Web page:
Kuala Lumpur – Vicky and the Russians

After the mini heartbreak of the previous night, I suffered the blues for a couple of days and didn’t feel like doing a lot or going anywhere. I felt hollowed out knowing that I might have missed a glorious opportunity to initiate a real relationship with another person. Thankfully, the arrival of Natasha, Mikhail, Alex and Vicky, a group of three super tall Russians and a small Indian guy helped me get over the blues. The hostel, which until then had worn a dull, sedate, well-mannered look, instantly turned into party central and the Russians rounded up everyone who stayed there to form a big group to invade the most raucous pubs on Jalan Alor. We hopped from pub to pub not because they were particularly different to each other but because it was more fun to mingle with a different crowd and vicariously indulge our ADDs. The ample socializing and guzzling of alcohol drained away my sorrow and I felt happy and cheerful again.

Alex was the most boisterous of the lot with a seemingly bottomless capacity to consume alcohol. He had a particular affinity to Chinese girls and would flirt with over a dozen of them before taking one back to the hostel to spend a night with. Natasha and Mikhail weren’t far behind in their inebriative enthusiasm and would burst into atonal versions of popular English and Russian pop songs. Vicky would sit in a corner, smiling coyly, nursing a glass of Coca Cola, keeping largely to himself.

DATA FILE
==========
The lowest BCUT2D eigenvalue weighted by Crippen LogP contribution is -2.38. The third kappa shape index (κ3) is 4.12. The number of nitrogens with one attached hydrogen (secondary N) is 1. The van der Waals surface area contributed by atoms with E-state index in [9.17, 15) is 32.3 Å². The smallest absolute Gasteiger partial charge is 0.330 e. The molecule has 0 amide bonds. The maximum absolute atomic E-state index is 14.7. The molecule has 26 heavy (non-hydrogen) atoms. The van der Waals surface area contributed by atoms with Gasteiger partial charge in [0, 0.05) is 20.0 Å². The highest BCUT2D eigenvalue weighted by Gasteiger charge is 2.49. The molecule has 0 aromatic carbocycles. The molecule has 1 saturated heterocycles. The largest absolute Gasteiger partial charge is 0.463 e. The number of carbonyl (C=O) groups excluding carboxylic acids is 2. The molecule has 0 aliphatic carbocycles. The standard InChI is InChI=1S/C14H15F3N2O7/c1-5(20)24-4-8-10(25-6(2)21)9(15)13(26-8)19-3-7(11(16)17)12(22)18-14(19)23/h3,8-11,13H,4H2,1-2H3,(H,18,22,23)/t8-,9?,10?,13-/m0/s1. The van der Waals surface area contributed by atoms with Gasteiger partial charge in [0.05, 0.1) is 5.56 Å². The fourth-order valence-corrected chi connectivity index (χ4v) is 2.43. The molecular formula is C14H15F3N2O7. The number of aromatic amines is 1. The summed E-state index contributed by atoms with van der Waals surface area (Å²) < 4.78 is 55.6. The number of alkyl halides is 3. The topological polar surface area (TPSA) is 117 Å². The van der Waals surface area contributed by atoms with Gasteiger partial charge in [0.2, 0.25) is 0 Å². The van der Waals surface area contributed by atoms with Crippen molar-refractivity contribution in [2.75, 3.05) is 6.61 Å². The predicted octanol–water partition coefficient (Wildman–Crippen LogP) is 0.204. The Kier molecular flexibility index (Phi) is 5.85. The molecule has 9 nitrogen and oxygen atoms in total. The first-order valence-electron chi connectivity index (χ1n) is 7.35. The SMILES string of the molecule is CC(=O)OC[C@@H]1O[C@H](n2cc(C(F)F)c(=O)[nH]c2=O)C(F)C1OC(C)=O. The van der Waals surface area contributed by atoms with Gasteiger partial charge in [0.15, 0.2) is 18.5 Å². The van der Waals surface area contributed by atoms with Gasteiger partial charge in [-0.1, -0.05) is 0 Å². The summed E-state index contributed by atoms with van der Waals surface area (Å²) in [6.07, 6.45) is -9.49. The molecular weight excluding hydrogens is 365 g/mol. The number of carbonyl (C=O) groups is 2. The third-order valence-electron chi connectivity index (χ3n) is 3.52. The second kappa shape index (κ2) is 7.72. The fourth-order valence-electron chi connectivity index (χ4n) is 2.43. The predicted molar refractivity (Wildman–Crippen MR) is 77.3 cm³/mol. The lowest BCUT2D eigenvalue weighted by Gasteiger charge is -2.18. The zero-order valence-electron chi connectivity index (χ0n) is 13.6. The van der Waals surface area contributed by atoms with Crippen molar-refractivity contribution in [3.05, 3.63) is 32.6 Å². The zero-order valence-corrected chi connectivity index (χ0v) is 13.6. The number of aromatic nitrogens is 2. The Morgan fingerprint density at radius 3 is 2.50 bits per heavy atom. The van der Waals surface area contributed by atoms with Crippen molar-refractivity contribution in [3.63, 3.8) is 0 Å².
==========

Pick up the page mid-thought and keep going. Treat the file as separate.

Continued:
At what must have been the 132nd pub we hit that night, I went up to Vicky to learn what he was doing with these guys because his reserved, reticent, teetotaller self didn’t fit with the loud, noisy Russian group he was hanging out with. We broke the ice like any two solo Indian backpackers do when they meet on the road. First, a look of surprise that says “what the hell are you doing here?”, then wondering aloud how great it was to see another of this rare species on the road and then finally, getting to an actual conversation.

Vicky had been backpacking across South East Asia for many months. One evening, he met the Russians in a hostel in Ho Chi Minh City where he heard of their plans to set up a travel agency in the beach hub of Nha Trang to draw Russian tourists. Vicky loved Vietnam and thought it was a great opportunity to settle down and make some money. His brother ran a travel agency in Jaipur and when he offered to ferry Indian tourists over to Vietnam for custom-made/package tours, the Russians lapped it up happily and made him a partner in the company.

They were in Malaysia not just for a vacation but also to renew their visas. They were working in Vietnam with their tourist visas using a local Vietnamese family as a front. Once they returned to the country with a 6 month visa, they would neither have to nor be able to move out. But Vicky wasn’t complaining. He loved everything about Vietnam, the people, the food, the beaches. He was a vegetarian as well and while he didn’t find it easy to get pure vegetarian/Indian food, it wasn’t as difficult to adjust to after the time he spent backpacking in China and Europe.